The Transformation Of Taraji P. Henson From 24 To 50 Years Old

Taraji P. Henson’s motto is as sweet as the meaning of her name: “to hope, to love.” Henson’s road to fame today wasn’t the easiest, but it’s a sweet success story that we can all learn from. The actress, born Taraji Penda Henson, was born to a working-class family in Washington, D.C. in 1970. Henson always had a passion for performance and applied to performing arts high schools in the Maryland area. Henson did not get accepted into the high school of her choice and initially majoring in electrical engineering in college, per Vogue, but Henson did not let adversity steer her away from her dreams. Unlike the Hollywood stars who got their first taste of the big-screen at a tender age, the actress pursued her career while in college. 

Over two decades, 35 awards, and 75 award nominations later, Henson’s dreams have come to fruition. She has earned several major roles in her career, including her prominent Golden Globe-winning role as the sassy-yet-stern Cookie Lyon on the drama series Empire. In addition, the star hosted the 2020 American Music Awards, giving us a dance number that’ll have you questioning whether she’s really 50 years old or much younger. If you’re curious how Taraji P. Henson found her way to stardom — and you’re looking for a reason to smile and feel motivated — keep reading!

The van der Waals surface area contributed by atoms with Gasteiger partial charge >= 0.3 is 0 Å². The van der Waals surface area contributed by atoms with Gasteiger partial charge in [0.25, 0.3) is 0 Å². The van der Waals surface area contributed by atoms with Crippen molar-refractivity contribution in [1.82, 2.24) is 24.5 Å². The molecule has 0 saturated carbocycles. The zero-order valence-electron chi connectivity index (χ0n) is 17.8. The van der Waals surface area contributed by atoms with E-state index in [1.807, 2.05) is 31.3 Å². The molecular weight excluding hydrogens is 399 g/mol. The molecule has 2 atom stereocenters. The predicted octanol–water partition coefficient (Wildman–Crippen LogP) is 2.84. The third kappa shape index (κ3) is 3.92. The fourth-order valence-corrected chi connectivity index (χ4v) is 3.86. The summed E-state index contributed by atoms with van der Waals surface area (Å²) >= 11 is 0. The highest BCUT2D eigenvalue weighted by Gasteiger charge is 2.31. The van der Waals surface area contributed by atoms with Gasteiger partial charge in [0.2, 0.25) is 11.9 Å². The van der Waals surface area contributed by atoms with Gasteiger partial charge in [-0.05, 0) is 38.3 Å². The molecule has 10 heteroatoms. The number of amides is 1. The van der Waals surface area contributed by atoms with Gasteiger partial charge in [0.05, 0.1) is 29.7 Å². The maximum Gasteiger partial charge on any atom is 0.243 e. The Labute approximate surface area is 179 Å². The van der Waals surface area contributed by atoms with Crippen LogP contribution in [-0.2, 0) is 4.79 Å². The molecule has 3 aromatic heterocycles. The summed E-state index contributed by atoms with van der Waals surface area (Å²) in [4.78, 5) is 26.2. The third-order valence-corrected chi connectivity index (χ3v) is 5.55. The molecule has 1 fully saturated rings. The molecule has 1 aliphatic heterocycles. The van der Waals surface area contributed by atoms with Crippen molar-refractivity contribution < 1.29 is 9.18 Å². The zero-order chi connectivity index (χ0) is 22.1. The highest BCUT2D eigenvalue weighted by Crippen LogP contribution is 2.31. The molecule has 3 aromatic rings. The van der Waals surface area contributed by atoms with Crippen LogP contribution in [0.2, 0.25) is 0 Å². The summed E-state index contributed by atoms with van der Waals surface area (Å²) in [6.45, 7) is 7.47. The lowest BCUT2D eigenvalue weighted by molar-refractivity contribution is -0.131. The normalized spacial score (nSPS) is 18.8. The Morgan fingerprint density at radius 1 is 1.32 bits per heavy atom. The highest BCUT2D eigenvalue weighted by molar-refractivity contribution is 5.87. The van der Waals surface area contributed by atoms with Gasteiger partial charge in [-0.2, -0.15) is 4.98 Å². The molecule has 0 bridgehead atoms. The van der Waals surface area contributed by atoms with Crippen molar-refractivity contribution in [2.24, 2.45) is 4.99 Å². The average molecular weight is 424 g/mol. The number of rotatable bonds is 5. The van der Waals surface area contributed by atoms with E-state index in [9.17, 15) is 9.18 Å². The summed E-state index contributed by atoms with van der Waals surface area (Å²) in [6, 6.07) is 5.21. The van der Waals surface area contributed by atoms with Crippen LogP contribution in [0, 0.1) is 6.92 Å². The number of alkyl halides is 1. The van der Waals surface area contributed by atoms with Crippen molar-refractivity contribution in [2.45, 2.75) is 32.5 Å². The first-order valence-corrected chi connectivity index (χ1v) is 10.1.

Taraji P. Henson developed her work ethic in college

Taraji P. Henson is not afraid to admit that she gets her consistency and hustle from her parents. Coming from a father who was a janitor-slash-metal fabricator and a mother who worked as a department store manager, per an interview with Vanity Fair, Henson was not unfamiliar with working a 9 to 5 during her time in college. The Washington, D.C. native transferred from North Carolina A&T State University to Howard University, where she studied theatre. Henson held several temporary jobs during her time at Howard, including night shifts singing Tina Turner renditions on a cruise ship, and working as a secretary at the Pentagon.

During her time at Howard, Henson realized that she was pregnant. Juggling the responsibilities of working to pay off student loans, being a single mom, and going to class, Henson recalls telling herself one piece of advice: “This is part of my journey. Act accordingly.” Henson honed in on her singing, dancing, and acting skills, and even told her acting teacher not to bench her from performances due to her pregnancy. In 1994, Henson gave birth to her son, Marcell Johnson, but her education didn’t stop there. In 1995, Henson completed her Bachelor’s of Fine Arts from Howard University at the age of 24 and walked across the stage with her then-infant son. Check out the throwback graduation pic Henson shared on Instagram below: 

https://www.instagram.com/p/CCeir3cp8_0/

A post shared by taraji p henson (@tarajiphenson)

Taraji P. Henson landed her first breakthrough role in this movie